We are constantly faced with transitions that take us from one stage of life to another. We finish school and go to work, we fall in love and start a family and we change from one job to another.
If we think about it, transitions take place continuously throughout our lives. We are always in the midst of moving from one thing to another, even if it’s merely driving to work.
Career transitions are significant and often seminal points in our lives. They require adjusting to different environments (a new office or moving across the country for work), setting new expectations (doing something different than in our previous job) and leaving relationships behind (work relationships can be some of the most meaningful) as we find new colleagues. Transitions can be both hard and exhilarating at the same time.
The word “anxious” comes to mind, in both its meanings. We feel better when the transition is something we have controlled or set in motion. Leaving a job by choice and moving on to something new is a powerful experience in empowerment. But often, our transitions are not ones of choice. Companies fold, job requirements change and what we thought was a nice fit is no longer the case. Even in these cases, we might have had a role in the change, sometimes unbeknownst to ourselves. Maybe our work attitude changed over time, and we either failed to recognize it or did and accepted it as a fait accompli and moved on.
I’m closing in on 60. In my father or grandfather’s generation, 60 meant awaiting retirement, planning leisure activities and looking forward to kicking back. But the reality is that, until recently, 60 was considered “old age.” Health issues would soon overtake us. My father died at 62. But today, the average life expectancy for Americans is nearly 80. Many of the illnesses that affected us then are now easily overcome. Today, many of us will continue to “work” however we define it — like volunteering at our grandchildren’s school — until our physical and mental functions fail us. At 60, it’s not hard to imagine another 20 years in a “career” of some nature.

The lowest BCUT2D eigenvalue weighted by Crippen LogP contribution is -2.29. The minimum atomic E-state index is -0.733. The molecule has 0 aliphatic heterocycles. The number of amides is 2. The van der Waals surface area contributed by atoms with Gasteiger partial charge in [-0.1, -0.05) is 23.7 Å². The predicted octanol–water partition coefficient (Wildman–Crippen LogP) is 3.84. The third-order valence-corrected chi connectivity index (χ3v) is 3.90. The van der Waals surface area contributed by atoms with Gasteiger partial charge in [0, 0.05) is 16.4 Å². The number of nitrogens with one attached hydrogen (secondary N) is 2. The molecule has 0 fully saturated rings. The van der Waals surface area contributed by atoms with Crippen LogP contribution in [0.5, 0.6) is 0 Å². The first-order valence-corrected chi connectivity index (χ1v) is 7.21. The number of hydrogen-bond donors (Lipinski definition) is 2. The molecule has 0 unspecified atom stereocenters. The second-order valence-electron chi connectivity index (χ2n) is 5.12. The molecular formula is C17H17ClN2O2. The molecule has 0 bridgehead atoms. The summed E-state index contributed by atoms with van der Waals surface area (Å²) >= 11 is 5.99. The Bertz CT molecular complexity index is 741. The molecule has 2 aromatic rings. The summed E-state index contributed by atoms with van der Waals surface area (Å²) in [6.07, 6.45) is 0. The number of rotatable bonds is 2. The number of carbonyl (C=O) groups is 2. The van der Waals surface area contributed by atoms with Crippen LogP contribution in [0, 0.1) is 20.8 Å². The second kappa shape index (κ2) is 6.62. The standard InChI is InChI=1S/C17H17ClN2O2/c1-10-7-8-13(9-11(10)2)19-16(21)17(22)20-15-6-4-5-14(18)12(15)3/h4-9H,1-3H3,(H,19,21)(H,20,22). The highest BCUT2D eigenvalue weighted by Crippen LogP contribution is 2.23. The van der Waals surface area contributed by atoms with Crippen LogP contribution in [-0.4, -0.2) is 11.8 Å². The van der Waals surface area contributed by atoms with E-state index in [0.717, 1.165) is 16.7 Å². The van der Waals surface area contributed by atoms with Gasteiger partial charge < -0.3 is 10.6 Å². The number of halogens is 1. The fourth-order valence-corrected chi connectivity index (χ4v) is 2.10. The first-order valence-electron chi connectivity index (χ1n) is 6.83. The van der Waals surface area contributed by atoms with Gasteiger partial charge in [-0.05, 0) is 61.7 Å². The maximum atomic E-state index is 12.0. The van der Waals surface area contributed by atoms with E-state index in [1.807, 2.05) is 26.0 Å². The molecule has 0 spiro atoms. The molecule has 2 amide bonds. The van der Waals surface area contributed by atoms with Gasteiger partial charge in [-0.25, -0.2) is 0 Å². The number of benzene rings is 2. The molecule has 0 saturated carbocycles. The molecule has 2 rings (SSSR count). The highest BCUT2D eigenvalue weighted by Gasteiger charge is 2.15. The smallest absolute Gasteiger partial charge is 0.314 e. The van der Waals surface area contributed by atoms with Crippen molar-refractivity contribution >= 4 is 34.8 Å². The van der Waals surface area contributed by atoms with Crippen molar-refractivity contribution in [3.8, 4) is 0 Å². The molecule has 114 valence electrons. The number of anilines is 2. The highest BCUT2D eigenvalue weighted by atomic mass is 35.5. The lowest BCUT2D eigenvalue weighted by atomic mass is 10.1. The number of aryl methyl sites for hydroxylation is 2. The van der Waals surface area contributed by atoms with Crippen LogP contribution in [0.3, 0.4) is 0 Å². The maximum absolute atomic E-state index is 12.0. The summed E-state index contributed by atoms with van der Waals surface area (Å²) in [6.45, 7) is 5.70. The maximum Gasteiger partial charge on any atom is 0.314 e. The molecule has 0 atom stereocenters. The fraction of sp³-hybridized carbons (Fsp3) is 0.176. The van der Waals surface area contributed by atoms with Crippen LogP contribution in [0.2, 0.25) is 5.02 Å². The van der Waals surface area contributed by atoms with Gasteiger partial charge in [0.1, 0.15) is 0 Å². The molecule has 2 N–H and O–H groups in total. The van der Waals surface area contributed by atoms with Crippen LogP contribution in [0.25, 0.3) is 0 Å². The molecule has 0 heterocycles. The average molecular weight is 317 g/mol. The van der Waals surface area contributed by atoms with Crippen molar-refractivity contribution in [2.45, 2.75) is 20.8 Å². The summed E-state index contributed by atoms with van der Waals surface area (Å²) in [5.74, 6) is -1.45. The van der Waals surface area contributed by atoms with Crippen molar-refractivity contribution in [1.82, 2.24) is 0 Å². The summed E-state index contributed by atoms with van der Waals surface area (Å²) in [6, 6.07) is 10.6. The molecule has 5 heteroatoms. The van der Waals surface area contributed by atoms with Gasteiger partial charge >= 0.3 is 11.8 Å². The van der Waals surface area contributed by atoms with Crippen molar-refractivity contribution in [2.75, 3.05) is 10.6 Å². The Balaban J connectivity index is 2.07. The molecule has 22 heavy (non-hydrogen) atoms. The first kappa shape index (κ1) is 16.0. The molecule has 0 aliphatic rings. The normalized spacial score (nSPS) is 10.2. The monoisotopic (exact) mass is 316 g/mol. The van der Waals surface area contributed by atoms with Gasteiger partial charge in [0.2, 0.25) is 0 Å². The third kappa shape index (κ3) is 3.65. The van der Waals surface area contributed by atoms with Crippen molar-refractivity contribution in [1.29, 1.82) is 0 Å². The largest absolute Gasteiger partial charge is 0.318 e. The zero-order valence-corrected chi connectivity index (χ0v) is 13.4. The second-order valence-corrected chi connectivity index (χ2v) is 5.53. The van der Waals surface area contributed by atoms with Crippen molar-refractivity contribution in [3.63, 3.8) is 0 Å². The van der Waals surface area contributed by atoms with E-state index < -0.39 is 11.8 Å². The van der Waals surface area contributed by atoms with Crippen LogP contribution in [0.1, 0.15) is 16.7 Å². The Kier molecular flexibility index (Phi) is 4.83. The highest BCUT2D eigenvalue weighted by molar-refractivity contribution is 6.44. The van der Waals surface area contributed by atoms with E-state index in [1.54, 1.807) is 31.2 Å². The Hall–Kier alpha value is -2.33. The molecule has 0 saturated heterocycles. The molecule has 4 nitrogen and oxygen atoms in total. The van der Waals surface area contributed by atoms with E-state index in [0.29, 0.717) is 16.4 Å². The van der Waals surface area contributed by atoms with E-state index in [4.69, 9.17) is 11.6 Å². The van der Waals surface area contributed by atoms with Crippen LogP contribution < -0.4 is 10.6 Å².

This doesn’t mean what we are doing at 60 we will be doing at 80. I imagine many of the stories of workers I see at my local Home Depot: “I retired after 30 years at X company, and still needed to get out of the house, make some money, find some purpose or just keep busy.”
These individuals have transitioned from what was probably a long-term profession to working part-time at something they might have never imagined. For them, the process of letting go of the past (30 years at X company) and recognizing they still had things they wanted to do was a learning process, allowing them the opportunity to reflect on who they were, who they now wanted to be and how to make that happen.
I have a friend who moved to Florida a number of years ago taking early retirement from local government in Massachusetts and found that his real loves were both building supplies and building theatre sets. He now balances his time between working at Home Depot and volunteering at the local community theatre company.
Transition gives us a chance to stop and reflect on our life and purpose. In Drive: The Surprising Truth About What Motivates Us, Daniel Pink writes that, increasingly, we are looking for purpose, and sometimes it’s not until we close in on 60 that we have the opportunity to act on it. This gives us the chance to make a purposeful and meaningful transition. Not only can our career roles change, but our roles as parents or grandparents and community and civic members (now that we have the time) come into full view. We can take the full measure of what we have done in the first part of our lives and consider how we might transition ahead, facing both new challenges and opportunities. It’s a transition to embrace.